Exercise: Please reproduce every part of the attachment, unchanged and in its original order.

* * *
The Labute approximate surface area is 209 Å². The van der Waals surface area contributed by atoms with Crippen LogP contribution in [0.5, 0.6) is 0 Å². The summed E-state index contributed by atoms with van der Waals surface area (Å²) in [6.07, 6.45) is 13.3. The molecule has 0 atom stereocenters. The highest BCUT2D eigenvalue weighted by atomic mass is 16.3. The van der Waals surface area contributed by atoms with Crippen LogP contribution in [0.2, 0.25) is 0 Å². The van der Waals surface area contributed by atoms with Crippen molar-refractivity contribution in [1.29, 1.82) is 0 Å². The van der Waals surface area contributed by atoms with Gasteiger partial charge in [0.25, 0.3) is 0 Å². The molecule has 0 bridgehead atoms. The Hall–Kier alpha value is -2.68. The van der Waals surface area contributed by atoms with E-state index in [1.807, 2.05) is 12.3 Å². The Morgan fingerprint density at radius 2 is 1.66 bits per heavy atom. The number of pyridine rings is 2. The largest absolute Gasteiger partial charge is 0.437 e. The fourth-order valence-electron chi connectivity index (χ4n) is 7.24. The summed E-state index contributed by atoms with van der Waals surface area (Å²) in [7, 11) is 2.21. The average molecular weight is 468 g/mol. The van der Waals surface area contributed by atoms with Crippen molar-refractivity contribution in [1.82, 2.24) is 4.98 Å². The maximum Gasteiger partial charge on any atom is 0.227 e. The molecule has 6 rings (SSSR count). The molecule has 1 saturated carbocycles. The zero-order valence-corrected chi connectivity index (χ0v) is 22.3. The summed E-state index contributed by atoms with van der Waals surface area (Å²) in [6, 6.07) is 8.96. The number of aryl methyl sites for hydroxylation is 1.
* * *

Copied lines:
The Labute approximate surface area is 209 Å². The van der Waals surface area contributed by atoms with Crippen LogP contribution in [0.5, 0.6) is 0 Å². The summed E-state index contributed by atoms with van der Waals surface area (Å²) in [6.07, 6.45) is 13.3. The molecule has 0 atom stereocenters. The highest BCUT2D eigenvalue weighted by atomic mass is 16.3. The van der Waals surface area contributed by atoms with Crippen LogP contribution in [0.2, 0.25) is 0 Å². The van der Waals surface area contributed by atoms with Crippen molar-refractivity contribution in [1.29, 1.82) is 0 Å². The van der Waals surface area contributed by atoms with Gasteiger partial charge in [0.25, 0.3) is 0 Å². The molecule has 0 bridgehead atoms. The Hall–Kier alpha value is -2.68. The van der Waals surface area contributed by atoms with E-state index in [1.807, 2.05) is 12.3 Å². The Morgan fingerprint density at radius 2 is 1.66 bits per heavy atom. The number of pyridine rings is 2. The largest absolute Gasteiger partial charge is 0.437 e. The fourth-order valence-electron chi connectivity index (χ4n) is 7.24. The summed E-state index contributed by atoms with van der Waals surface area (Å²) in [7, 11) is 2.21. The average molecular weight is 468 g/mol. The van der Waals surface area contributed by atoms with Crippen molar-refractivity contribution in [1.82, 2.24) is 4.98 Å². The maximum Gasteiger partial charge on any atom is 0.227 e. The molecule has 6 rings (SSSR count). The molecule has 1 saturated carbocycles. The zero-order valence-corrected chi connectivity index (χ0v) is 22.3. The summed E-state index contributed by atoms with van der Waals surface area (Å²) in [6, 6.07) is 8.96. The number of aryl methyl sites for hydroxylation is 1.